DPL Exec Says He Turned Over All Files
DAYTON, Ohio (AP) _ The chairman of DPL Inc. says he turned over all relevant information for a review of top management by investigators, who said they found hundreds of files were erased from his personal laptop computer.
About 740 files were erased from Peter Forster’s laptop days after investigators asked managers to keep documents related to their review of the utility company’s finances and executives’ compensation, the investigation found.
Forster said in a statement issued late Tuesday that his computer contained some personal materials unrelated to DPL. He said his lawyer reviewed all of the files, printed those related to DPL and gave them to investigators.
Files were deleted in April using ``scrubbing″ software, according to a report by Taft, Stettinius & Hollister, a Cincinnati law firm DPL hired to conduct the review.
The firm’s 58-page report to DPL’s board, obtained first by the Dayton Daily News, did not make clear who erased the material.
DPL is the parent company of Dayton Power and Light Co., which serves about 500,000 customers in western Ohio. DPL had 2003 sales of $1.19 billion.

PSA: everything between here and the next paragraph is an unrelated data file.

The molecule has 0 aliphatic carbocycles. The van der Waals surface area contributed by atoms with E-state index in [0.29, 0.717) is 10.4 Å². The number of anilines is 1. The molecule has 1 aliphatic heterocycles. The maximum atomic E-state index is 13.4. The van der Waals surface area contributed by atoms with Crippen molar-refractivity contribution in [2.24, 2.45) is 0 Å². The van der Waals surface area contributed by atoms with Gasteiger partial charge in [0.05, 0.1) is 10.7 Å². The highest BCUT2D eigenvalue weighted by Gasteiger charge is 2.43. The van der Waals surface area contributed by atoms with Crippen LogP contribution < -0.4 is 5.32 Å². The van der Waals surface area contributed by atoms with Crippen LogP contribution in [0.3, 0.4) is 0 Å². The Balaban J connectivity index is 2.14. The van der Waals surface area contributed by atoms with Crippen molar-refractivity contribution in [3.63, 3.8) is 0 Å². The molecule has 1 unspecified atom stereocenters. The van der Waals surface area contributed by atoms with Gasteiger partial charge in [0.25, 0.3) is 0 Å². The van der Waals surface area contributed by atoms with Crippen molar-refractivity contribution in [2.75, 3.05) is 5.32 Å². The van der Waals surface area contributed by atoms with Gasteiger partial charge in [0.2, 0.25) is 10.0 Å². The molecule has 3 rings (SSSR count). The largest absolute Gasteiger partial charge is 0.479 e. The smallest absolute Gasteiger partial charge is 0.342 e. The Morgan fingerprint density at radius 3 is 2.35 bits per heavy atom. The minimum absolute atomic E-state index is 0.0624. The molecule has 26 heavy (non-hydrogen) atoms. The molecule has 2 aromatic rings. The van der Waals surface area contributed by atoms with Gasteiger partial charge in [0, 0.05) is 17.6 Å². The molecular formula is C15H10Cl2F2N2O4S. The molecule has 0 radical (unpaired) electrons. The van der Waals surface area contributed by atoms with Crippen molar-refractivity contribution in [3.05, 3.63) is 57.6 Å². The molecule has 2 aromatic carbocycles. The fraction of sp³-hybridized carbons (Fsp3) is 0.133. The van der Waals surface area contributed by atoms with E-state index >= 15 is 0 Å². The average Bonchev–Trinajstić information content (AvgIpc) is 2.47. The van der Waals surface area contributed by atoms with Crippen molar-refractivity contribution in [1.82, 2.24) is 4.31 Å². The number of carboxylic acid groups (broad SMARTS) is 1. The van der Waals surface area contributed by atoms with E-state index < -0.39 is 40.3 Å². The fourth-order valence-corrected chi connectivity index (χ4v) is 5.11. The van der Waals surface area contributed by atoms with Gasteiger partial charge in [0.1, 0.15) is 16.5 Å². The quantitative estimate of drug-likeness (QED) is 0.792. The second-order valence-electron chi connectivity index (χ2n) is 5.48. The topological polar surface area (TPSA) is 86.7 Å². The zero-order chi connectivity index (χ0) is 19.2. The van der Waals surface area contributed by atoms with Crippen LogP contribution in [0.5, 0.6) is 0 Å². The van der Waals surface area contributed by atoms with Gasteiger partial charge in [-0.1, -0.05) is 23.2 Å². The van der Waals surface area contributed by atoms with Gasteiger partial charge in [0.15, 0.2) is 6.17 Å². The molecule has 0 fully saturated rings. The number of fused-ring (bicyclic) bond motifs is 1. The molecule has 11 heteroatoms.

DPL’s audit committee hired Taft on March 17 to investigate concerns raised in a memo by DPL Controller Daniel Thobe after he declined to sign off on DPL’s 2003 annual report.
The investigators’ report said DPL should have reported to the Securities and Exchange Commission a business deal between DPL and a private company owned by Forster and chief financial officer Caroline Muhlenkamp that ensured the pair would continue to be paid if DPL was sold.
Forster said DPL’s board approved the business deal and that he doesn’t believe it was necessary to disclose it to the SEC.
The report also said that an analysis of reported personal use of corporate aircraft by Forster, Muhlenkamp and chief executive Stephen F. Koziar Jr. showed they could have unreported taxable income totaling $335,000 from 2001-2003.
Forster said he is entitled to travel expenses and can document that the trips were business-related.
The report also questions whether Forster and Koziar gave DPL board members enough information when they recommended a change in DPL’s deferred-compensation plan for top management that allowed Forster, Muhlenkamp and Koziar to receive $33 million in cash in December, years ahead of schedule. Forster said he provided more than enough information to the board.
Muhlenkamp said Tuesday in a statement that she is submitting information on business expenses and travel to the audit committee and expects the issues to be resolved. A message seeking comment also was left for Koziar.
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